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The Great Kiskadee
Last Updated on Thursday, 12 December 2013 20:05
The Great Kiskadee (Pitangus sulphuratus) is a passerine bird. In Costa rica often called "pecho amarillo" which means "yellow chest".
It breeds in open woodland with some tall trees, including cultivation and around human habitation, from the Lower Rio Grande Valley in southern Texas and northern Mexico south to Uruguay.
The Great Kiskadee is a common, noisy and conspicuous bird. It is almost omnivorous, and hunts like a shrike or flycatcher, waiting on an open perch high in a tree to sally out to catch insects in flight, or to pounce upon rodents and similar small vertebrates. It will also take prey and some fruit from vegetation by gleaning and jumping for it or ripping it off in mid-hover, and occasionally dives for fish or tadpoles in shallow water, making it one of the few fishing passerines. They like to hunt on their own or in pairs, and though they might be expected to make good use of prey flushed by but too large for the smaller birds of the understory, they do not seem to join mixed-species feeding flocks very often. When they do, they hunt in the familiar manner. Such opportunistic feeding behavior makes it one of the commonest birds in urban areas around Latin America; its flashy belly and its shrill call make it one of the most conspicuous.
The nest, built by both sexes in a tree or telephone pole, is a ball of sticks with a side entrance. The typical clutch is two or three cream eggs lightly blotched with reddish brown. They are incubated by the female.
This alert and aggressive bird has a strong and maneuverable flight, which it uses to good effect when it feels annoyed by raptors. Even much larger birds are attacked by the Great Kiskadee, usually by diving down or zooming straight at them while they are in mid-air. Harsh calls are also often given during these attacks, alerting all potential prey in the area of the predator's presence. If not very hungry, any raptor subject to a Great Kiskadee's mobbing behavior is likely to leave, as it is wellnigh impossible to make a good catch when subject to the tyrant flycatcher's unwelcome attention. In general, avian predators are liable to steer clear of an alert Great Kiskadee, lest their hunting success be spoiled, and will hunt the Great Kiskadee itself – though it is as meaty as a fat thrush – only opportunistically.
One of the diverse tyrant flycatchers resembling the Great Kiskadee in color is the aptly named Myiozetetes similis
To mammalian and squamate predators that can sneak up to nesting or sleeping birds, it is more vulnerable however. Even omnivorous mammals as small as the Common Marmoset (Callithrix jacchus) will try to plunder Great Kiskadee nests – at least during the dry season when fruits are scarce – despite the birds' attempts to defend their offspring.
The bright coloration of the Great Kiskadee makes it easy to recognize and as noted above, is shared by several other more or less closely related Tyrannidae. It is not known whether this apparent convergent evolution is a case of mimicry, and if so, whether the Great Kiskadee's pugnaciousness encourages some predators to leave birds with such colors well alone. Given that some Tyrannidae are alleged to taste bad, the color may also be an aposematic warning of noxious chemicals contained in the birds' meat. In a peculiar coincidence, the Foxface Rabbitfish (Siganus vulpinus) and related species have evolved a strikingly similar coloration and pattern; here it is almost certain that the colors are aposematic, as these fishes use a poisonous sting to defend themselves.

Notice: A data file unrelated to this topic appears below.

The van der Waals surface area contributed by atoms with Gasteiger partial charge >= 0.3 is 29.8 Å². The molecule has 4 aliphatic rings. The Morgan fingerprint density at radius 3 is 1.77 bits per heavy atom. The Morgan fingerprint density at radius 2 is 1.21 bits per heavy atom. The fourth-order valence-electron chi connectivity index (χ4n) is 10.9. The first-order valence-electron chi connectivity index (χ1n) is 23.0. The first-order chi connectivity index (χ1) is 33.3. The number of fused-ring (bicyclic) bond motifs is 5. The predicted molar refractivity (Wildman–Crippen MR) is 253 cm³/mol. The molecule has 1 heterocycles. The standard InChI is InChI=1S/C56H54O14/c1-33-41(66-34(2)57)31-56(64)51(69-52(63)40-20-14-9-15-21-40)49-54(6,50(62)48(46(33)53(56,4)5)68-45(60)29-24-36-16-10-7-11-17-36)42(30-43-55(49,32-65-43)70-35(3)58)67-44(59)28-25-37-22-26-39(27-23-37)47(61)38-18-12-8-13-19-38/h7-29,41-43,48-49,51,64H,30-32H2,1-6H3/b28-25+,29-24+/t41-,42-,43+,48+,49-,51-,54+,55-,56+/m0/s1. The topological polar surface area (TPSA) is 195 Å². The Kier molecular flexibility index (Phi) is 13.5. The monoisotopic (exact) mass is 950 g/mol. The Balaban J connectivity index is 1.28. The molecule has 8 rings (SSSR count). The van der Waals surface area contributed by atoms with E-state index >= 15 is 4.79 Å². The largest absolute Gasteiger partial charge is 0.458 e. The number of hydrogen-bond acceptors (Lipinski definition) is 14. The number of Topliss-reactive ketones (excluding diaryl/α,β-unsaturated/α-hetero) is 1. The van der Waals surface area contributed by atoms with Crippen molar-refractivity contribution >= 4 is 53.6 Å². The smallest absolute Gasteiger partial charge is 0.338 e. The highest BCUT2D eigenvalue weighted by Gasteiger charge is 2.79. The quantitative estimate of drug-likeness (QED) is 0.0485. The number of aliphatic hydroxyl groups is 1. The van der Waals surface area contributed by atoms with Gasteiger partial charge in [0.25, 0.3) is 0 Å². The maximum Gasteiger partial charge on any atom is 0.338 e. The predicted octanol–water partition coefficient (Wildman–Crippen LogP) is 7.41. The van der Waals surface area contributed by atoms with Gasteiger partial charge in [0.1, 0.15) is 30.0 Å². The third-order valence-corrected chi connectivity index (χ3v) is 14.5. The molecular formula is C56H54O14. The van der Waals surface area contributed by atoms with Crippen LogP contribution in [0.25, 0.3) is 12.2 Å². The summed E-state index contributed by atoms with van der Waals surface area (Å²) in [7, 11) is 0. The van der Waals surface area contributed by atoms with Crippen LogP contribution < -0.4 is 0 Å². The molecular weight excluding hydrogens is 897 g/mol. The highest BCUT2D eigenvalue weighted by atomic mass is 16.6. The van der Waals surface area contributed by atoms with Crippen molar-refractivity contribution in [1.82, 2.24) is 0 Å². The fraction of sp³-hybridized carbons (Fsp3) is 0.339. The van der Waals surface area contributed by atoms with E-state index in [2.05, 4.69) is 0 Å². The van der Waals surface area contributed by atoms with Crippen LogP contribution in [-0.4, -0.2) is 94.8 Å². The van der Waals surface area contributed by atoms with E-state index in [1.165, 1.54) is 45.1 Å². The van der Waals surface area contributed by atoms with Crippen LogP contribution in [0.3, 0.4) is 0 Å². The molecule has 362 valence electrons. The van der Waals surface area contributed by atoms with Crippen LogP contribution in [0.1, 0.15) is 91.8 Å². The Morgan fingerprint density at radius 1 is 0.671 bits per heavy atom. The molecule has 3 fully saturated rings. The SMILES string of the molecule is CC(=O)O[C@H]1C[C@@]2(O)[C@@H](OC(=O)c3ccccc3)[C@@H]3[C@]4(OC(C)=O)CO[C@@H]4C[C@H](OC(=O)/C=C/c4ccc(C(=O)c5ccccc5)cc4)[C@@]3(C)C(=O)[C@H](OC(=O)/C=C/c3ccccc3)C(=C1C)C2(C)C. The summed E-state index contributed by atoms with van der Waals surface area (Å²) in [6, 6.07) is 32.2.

Not being appreciated as a songbird, the Great Kiskadee is not usually kept caged and therefore has escaped the depredations of poaching for the pet trade. Also, its feeding mostly on live prey makes it extremely difficult to keep in captivity. It is not considered threatened by the IUCN.
Last Updated on Thursday, 12 December 2013 20:05
I have been interested for some time in understanding the idea of eternity. Books have been my main source to polish this concept. I have come to the conclusion that the only thing we have in our hands is this moment.
The idea of eternal, everlasting time I have tossed out by the window. As a result of this I have come to pay more attention to what it is happening in the now. It is not easy to come to this understanding since I have been taught the ideas of creation and the passing of time since I was send to a boarding school at the tender age of six in Ecuador. We are so affected by our teachers, parents and whoever comes in contact with us at an early age.
To discard all these ideas takes effort and leaving these ideas behind is the first step to arrive to a new paradigm, a new way of living. I am fortunate that in Cahuita, the small town in the Caribbean where I live, fast food chains have not arrived. Nature surrounds us and I have in The Goddess Garden a small paradise where my eyes can rest on a butterfly, a sloth, a peacock or a frog at any moment. The colors of the jungle bring sparks of joy in my heart. If you ever come to Costa Rica I invite to visit us to feel the aliveness of the jungle. But the most important thing is that wherever you are, be in the moment and if you come across a flower, enjoy the perfume and the colors that come always free of charge, living in the jungle helps a lot.